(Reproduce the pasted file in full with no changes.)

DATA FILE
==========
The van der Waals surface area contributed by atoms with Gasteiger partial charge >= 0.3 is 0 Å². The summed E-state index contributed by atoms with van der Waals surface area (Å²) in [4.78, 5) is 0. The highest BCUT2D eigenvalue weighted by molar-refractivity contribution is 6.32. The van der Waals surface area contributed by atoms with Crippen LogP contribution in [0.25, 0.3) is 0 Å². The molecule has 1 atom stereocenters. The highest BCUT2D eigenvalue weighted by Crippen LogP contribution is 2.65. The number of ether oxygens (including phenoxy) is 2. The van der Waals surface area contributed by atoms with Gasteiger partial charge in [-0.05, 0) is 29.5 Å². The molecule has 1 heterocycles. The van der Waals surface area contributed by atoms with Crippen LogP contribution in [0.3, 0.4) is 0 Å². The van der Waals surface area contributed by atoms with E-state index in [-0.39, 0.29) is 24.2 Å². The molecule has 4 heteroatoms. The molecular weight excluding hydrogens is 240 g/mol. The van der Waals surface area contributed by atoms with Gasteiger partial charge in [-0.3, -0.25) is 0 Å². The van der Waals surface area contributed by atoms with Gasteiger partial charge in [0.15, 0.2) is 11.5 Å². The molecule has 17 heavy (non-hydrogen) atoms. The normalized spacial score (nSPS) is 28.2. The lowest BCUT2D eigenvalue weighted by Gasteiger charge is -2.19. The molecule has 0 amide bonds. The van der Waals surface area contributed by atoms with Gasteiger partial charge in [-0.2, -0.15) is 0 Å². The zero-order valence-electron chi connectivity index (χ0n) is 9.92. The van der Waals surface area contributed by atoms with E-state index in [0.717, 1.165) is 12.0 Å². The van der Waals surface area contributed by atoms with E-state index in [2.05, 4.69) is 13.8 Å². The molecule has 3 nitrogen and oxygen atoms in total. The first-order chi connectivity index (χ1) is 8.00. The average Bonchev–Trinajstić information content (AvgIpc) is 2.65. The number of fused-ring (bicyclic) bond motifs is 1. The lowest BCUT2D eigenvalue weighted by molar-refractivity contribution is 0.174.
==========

The van der Waals surface area contributed by atoms with Gasteiger partial charge >= 0.3 is 0 Å². The summed E-state index contributed by atoms with van der Waals surface area (Å²) in [4.78, 5) is 0. The highest BCUT2D eigenvalue weighted by molar-refractivity contribution is 6.32. The van der Waals surface area contributed by atoms with Crippen LogP contribution in [0.25, 0.3) is 0 Å². The molecule has 1 atom stereocenters. The highest BCUT2D eigenvalue weighted by Crippen LogP contribution is 2.65. The number of ether oxygens (including phenoxy) is 2. The van der Waals surface area contributed by atoms with Gasteiger partial charge in [-0.05, 0) is 29.5 Å². The molecule has 1 heterocycles. The van der Waals surface area contributed by atoms with Crippen LogP contribution in [0.3, 0.4) is 0 Å². The van der Waals surface area contributed by atoms with E-state index in [-0.39, 0.29) is 24.2 Å². The molecule has 4 heteroatoms. The molecular weight excluding hydrogens is 240 g/mol. The van der Waals surface area contributed by atoms with Gasteiger partial charge in [-0.3, -0.25) is 0 Å². The van der Waals surface area contributed by atoms with Gasteiger partial charge in [0.15, 0.2) is 11.5 Å². The molecule has 17 heavy (non-hydrogen) atoms. The normalized spacial score (nSPS) is 28.2. The lowest BCUT2D eigenvalue weighted by Gasteiger charge is -2.19. The molecule has 0 amide bonds. The van der Waals surface area contributed by atoms with Gasteiger partial charge in [-0.2, -0.15) is 0 Å². The zero-order valence-electron chi connectivity index (χ0n) is 9.92. The van der Waals surface area contributed by atoms with E-state index in [0.717, 1.165) is 12.0 Å². The van der Waals surface area contributed by atoms with E-state index in [2.05, 4.69) is 13.8 Å². The molecule has 3 nitrogen and oxygen atoms in total. The first-order chi connectivity index (χ1) is 8.00. The average Bonchev–Trinajstić information content (AvgIpc) is 2.65. The number of fused-ring (bicyclic) bond motifs is 1. The lowest BCUT2D eigenvalue weighted by molar-refractivity contribution is 0.174.